Mount Fuji Expedition

An emblematic symbol of Japan, Mount Fuji can be admired from various points of view throughout the year. But when summer comes, the bravest can tackle the slopes of this 3,776-meter active volcano.

Even if it is an experience accessible to all, subject to unfailing motivation, the ascent of Mount Fuji cannot be improvised. You will have to leave ready to face extreme conditions, because the mountain is capricious. A Japanese proverb even says: "He who climbs Mount Fuji once is a wise man, he who does it twice is a madman".

Every year, the Mount Fuji climbing season lasts from early July to early September. The trails and refuges are closed during the rest of the year because the weather conditions do not allow a safe climb (even if no one will come to prevent you from climbing!). However, some refuges remain open until mid-September, which can be a good alternative to escape the crowds of nearly 300,000 climbers who embark on this crazy expedition each summer. Also try to avoid weekends and Japanese holidays and holidays. If you are not lucky enough to be in Japan during the ascension period, you can still go to one of the 5th stations served by public transport throughout the year. You can even walk there !


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Choose your route to climb Mount Fuji

For the ascent you will have the choice between four different paths to reach the summit, depending on your abilities, your equipment and the experience you want to live.

The busiest and most beginner-friendly route is the Yoshida Trail. It starts at 2,305 meters above sea level and is easily accessible by bus from central Tokyo but also from Nagoya. You will find many refuges and supply points during the ascent. But on certain days during the summer, you literally have to queue to reach the summit, so many apprentice mountaineers are embarking on the adventure!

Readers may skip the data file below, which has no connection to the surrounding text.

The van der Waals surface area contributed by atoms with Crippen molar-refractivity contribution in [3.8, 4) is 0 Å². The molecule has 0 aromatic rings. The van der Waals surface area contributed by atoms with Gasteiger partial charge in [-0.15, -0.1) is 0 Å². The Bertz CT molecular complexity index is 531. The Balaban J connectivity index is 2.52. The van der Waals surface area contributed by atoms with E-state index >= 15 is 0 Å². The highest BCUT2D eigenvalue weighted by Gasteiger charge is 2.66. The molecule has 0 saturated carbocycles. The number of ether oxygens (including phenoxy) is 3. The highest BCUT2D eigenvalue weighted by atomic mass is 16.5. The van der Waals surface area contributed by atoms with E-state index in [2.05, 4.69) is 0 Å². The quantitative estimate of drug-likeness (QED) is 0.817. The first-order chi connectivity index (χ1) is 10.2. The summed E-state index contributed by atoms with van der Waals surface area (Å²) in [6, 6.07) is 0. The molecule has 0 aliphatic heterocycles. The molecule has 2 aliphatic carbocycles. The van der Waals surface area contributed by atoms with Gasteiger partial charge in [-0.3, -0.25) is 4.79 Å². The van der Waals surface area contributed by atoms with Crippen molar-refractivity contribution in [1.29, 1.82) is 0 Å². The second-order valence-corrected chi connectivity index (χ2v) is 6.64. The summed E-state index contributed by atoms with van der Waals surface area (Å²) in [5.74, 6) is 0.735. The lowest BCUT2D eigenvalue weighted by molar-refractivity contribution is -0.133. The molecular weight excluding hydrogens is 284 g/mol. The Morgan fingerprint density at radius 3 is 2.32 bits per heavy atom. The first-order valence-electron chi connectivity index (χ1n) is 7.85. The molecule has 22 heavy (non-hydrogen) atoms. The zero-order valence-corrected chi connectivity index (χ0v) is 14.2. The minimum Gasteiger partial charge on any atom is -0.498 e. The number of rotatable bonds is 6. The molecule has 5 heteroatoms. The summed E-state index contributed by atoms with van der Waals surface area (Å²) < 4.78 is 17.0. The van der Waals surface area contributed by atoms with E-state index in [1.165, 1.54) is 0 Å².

If you climb in two stages to admire the sunrise, you can rest for a few hours in one of the refuges set up at the seventh and eighth stations. One of the advantages of this route is that it takes you two totally different paths for the ascent and descent.

Allow a maximum of six hours to reach the summit and around three hours to return to the 5th station


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Know how to prepare for the adventure

Be sure to bring with you the necessary equipment for climbing Mount Fuji. It's not a walk in the park you can do in sandals, shorts and a T-shirt! Even if brave people of all ages reach the summit without too much difficulty, the journey cannot be improvised. Clothes, shoes, provisions, headlamp, change to pay for the toilets... You have to think of everything!

Some shelters take reservations so if you are afraid of not having a place to sleep and that the possibility of spending the night outside does not please you, consider planning ahead.

If you are unfamiliar with mountain air, be aware that oxygen cylinders are available at the various stations in case you have difficulty breathing.



Respect the sacred mountain

Mount Fuji is part of the Fuji-Hakone-Izu National Park , so nature reigns supreme and you'll have to be careful not to break any rules. Obviously, it is forbidden to touch animals and plants that live peacefully on the slopes of the volcano.

Similarly, each stone must remain on the ground. If you want to bring back a souvenir, you can take photos or send a postcard to the summit.

As in many places in Japan, trash cans are scarce, so remember to bring a small bag to take your rubbish with you.



Things to do around Mount Fuji

The ascent is a once-in-a-lifetime experience, but to appreciate the magnificence of the volcano, you can also simply take excursions in the region.

The surroundings are full of walks, towns, villages and activities not to be missed, such as the town of Fujinomiya .

Perhaps the most popular attraction is Fujigoko , or "the 5 lakes of Mount Fuji". Each of these sites will offer you an incredible panorama and a breathtaking view of the sacred mountain.

If you need thrills, head to Fuji Q Highland, an amusement park very popular with the Japanese.

Finally, you won't have fully enjoyed Mount Fuji if you don't dive in an onsen with a view of Japan's highest peak. Sleep in a ryokan near Hakone and let yourself be overwhelmed by the beauty of the landscape.



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